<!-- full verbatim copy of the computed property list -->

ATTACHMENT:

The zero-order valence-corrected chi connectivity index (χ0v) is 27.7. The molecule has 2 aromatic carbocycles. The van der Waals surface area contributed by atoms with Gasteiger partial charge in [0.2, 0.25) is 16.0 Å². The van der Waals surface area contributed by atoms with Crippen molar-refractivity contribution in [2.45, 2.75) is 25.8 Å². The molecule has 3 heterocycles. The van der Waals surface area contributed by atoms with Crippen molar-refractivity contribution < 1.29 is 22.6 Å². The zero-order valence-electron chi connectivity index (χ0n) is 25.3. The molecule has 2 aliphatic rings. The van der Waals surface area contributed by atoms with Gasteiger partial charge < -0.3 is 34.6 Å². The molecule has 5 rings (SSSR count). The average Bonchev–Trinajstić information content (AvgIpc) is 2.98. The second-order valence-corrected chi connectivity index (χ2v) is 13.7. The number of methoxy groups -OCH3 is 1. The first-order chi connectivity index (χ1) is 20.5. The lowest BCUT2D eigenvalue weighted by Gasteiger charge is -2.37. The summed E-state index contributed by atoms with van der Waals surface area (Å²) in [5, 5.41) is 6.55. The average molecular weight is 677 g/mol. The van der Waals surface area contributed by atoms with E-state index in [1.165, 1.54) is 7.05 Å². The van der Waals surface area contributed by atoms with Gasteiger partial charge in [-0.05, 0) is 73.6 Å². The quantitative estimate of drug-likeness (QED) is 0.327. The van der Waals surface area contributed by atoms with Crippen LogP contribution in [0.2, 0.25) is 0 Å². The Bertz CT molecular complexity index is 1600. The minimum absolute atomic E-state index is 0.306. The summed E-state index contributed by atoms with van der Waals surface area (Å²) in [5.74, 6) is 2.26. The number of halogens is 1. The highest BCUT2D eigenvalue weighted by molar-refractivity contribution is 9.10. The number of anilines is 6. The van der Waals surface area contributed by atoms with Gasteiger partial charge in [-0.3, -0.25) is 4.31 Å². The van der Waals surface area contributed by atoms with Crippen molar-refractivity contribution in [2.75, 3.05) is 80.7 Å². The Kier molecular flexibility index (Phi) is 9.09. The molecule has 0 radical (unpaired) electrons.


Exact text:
The zero-order valence-corrected chi connectivity index (χ0v) is 27.7. The molecule has 2 aromatic carbocycles. The van der Waals surface area contributed by atoms with Gasteiger partial charge in [0.2, 0.25) is 16.0 Å². The van der Waals surface area contributed by atoms with Crippen molar-refractivity contribution in [2.45, 2.75) is 25.8 Å². The molecule has 3 heterocycles. The van der Waals surface area contributed by atoms with Crippen molar-refractivity contribution < 1.29 is 22.6 Å². The zero-order valence-electron chi connectivity index (χ0n) is 25.3. The molecule has 2 aliphatic rings. The van der Waals surface area contributed by atoms with Gasteiger partial charge < -0.3 is 34.6 Å². The molecule has 5 rings (SSSR count). The average Bonchev–Trinajstić information content (AvgIpc) is 2.98. The second-order valence-corrected chi connectivity index (χ2v) is 13.7. The number of methoxy groups -OCH3 is 1. The first-order chi connectivity index (χ1) is 20.5. The lowest BCUT2D eigenvalue weighted by Gasteiger charge is -2.37. The summed E-state index contributed by atoms with van der Waals surface area (Å²) in [5, 5.41) is 6.55. The average molecular weight is 677 g/mol. The van der Waals surface area contributed by atoms with E-state index in [1.165, 1.54) is 7.05 Å². The van der Waals surface area contributed by atoms with Gasteiger partial charge in [-0.05, 0) is 73.6 Å². The quantitative estimate of drug-likeness (QED) is 0.327. The van der Waals surface area contributed by atoms with Crippen LogP contribution in [0.2, 0.25) is 0 Å². The Bertz CT molecular complexity index is 1600. The minimum absolute atomic E-state index is 0.306. The summed E-state index contributed by atoms with van der Waals surface area (Å²) in [5.74, 6) is 2.26. The number of halogens is 1. The highest BCUT2D eigenvalue weighted by molar-refractivity contribution is 9.10. The number of anilines is 6. The van der Waals surface area contributed by atoms with Gasteiger partial charge in [-0.3, -0.25) is 4.31 Å². The van der Waals surface area contributed by atoms with Crippen molar-refractivity contribution in [2.75, 3.05) is 80.7 Å². The Kier molecular flexibility index (Phi) is 9.09. The molecule has 0 radical (unpaired) electrons.